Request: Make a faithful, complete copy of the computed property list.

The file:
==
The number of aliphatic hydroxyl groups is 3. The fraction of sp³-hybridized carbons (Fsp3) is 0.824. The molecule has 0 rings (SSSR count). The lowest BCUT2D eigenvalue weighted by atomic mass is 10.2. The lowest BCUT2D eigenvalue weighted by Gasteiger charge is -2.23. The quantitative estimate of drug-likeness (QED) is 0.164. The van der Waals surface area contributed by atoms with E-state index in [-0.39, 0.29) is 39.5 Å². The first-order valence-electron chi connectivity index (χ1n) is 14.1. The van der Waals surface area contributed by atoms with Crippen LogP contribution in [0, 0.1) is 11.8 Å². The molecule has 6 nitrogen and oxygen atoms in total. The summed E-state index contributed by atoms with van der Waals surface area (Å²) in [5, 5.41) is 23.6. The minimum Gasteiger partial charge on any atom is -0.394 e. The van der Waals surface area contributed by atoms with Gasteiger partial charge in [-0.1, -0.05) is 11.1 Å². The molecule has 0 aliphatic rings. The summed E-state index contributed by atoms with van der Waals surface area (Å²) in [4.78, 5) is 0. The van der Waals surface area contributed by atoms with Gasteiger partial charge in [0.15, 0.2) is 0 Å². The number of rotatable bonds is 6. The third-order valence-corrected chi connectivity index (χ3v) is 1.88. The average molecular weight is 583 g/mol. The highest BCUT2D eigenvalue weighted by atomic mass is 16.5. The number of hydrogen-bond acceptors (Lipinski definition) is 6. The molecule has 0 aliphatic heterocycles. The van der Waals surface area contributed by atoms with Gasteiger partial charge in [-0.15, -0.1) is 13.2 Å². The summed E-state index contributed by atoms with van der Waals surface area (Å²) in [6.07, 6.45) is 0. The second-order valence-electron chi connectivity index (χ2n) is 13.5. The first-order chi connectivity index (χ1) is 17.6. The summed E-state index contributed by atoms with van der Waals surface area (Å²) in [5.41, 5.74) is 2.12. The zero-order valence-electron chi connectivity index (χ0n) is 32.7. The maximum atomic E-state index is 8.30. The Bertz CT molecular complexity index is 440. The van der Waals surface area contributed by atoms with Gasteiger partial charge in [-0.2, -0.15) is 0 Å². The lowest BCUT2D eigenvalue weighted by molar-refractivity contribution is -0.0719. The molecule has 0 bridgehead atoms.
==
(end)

The number of aliphatic hydroxyl groups is 3. The fraction of sp³-hybridized carbons (Fsp3) is 0.824. The molecule has 0 rings (SSSR count). The lowest BCUT2D eigenvalue weighted by atomic mass is 10.2. The lowest BCUT2D eigenvalue weighted by Gasteiger charge is -2.23. The quantitative estimate of drug-likeness (QED) is 0.164. The van der Waals surface area contributed by atoms with E-state index in [-0.39, 0.29) is 39.5 Å². The first-order valence-electron chi connectivity index (χ1n) is 14.1. The van der Waals surface area contributed by atoms with Crippen LogP contribution in [0, 0.1) is 11.8 Å². The molecule has 6 nitrogen and oxygen atoms in total. The summed E-state index contributed by atoms with van der Waals surface area (Å²) in [5, 5.41) is 23.6. The minimum Gasteiger partial charge on any atom is -0.394 e. The van der Waals surface area contributed by atoms with Gasteiger partial charge in [-0.1, -0.05) is 11.1 Å². The molecule has 0 aliphatic rings. The summed E-state index contributed by atoms with van der Waals surface area (Å²) in [4.78, 5) is 0. The van der Waals surface area contributed by atoms with Gasteiger partial charge in [0.15, 0.2) is 0 Å². The number of rotatable bonds is 6. The third-order valence-corrected chi connectivity index (χ3v) is 1.88. The average molecular weight is 583 g/mol. The highest BCUT2D eigenvalue weighted by atomic mass is 16.5. The number of hydrogen-bond acceptors (Lipinski definition) is 6. The molecule has 0 aliphatic heterocycles. The van der Waals surface area contributed by atoms with Gasteiger partial charge in [-0.15, -0.1) is 13.2 Å². The summed E-state index contributed by atoms with van der Waals surface area (Å²) in [6.07, 6.45) is 0. The second-order valence-electron chi connectivity index (χ2n) is 13.5. The first-order chi connectivity index (χ1) is 17.6. The summed E-state index contributed by atoms with van der Waals surface area (Å²) in [5.41, 5.74) is 2.12. The zero-order valence-electron chi connectivity index (χ0n) is 32.7. The maximum atomic E-state index is 8.30. The Bertz CT molecular complexity index is 440. The van der Waals surface area contributed by atoms with Gasteiger partial charge in [-0.2, -0.15) is 0 Å². The lowest BCUT2D eigenvalue weighted by molar-refractivity contribution is -0.0719. The molecule has 0 bridgehead atoms.